Rivadavia, Bernardino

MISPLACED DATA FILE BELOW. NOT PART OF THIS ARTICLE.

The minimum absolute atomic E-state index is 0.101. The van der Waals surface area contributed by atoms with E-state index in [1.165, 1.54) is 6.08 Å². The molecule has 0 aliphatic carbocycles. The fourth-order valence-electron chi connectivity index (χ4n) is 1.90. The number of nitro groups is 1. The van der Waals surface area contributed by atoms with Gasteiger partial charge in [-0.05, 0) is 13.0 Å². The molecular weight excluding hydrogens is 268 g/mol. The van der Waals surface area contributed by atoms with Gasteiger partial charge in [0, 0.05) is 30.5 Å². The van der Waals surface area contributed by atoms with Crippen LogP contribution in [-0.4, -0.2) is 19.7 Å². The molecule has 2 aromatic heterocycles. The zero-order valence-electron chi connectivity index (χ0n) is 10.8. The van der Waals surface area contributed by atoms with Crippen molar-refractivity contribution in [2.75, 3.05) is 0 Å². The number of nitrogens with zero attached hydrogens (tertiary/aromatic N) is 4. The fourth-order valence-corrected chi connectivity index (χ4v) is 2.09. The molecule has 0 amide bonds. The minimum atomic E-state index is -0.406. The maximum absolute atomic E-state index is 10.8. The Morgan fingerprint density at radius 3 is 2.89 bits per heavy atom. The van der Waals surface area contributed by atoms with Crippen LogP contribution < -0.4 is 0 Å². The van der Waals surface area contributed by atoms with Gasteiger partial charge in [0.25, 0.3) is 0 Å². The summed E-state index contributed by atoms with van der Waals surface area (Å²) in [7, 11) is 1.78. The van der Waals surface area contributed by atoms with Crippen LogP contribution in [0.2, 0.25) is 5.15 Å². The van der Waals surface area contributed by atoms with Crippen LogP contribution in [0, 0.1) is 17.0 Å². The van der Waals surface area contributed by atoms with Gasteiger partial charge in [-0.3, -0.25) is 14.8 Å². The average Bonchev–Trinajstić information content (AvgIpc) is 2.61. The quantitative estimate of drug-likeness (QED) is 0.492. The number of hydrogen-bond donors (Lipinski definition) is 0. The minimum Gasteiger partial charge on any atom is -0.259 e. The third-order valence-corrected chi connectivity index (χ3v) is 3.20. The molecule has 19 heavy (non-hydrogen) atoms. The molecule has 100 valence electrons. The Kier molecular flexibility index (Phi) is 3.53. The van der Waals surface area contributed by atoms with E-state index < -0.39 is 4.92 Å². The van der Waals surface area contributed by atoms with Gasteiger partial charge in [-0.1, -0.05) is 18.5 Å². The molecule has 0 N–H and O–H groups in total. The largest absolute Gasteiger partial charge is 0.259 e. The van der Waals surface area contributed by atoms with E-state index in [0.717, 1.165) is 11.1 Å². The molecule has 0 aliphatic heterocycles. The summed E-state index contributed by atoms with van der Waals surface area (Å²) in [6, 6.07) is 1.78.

Rivadavia, Bernardino bārnärᵺēˈnō rēväᵺäˈvyä [key], 1780–1845, Argentine statesman and diplomat, first president of the United Provinces of La Plata (1826–27). He served (1806–7) under Jacques de Liniers against the British invaders and was a leading advocate of independence in 1810. As a member of the first triumvirate of the young republic (1811–12), he exerted a significant influence. After six years (1814–20) as a diplomat in Europe, he became a minister under Martín Rodríguez, governor of Buenos Aires, and was largely responsible for the progressive measures of that administration. He was envoy to Great Britain before becoming president of the republic. An ardent liberal, Rivadavia instituted many reforms and strove to impose centralistic government on the nation. A unitarian constitution, adopted in 1826, was rejected by Quiroga and other chieftains, who revolted. Rivadavia resigned and went into exile.

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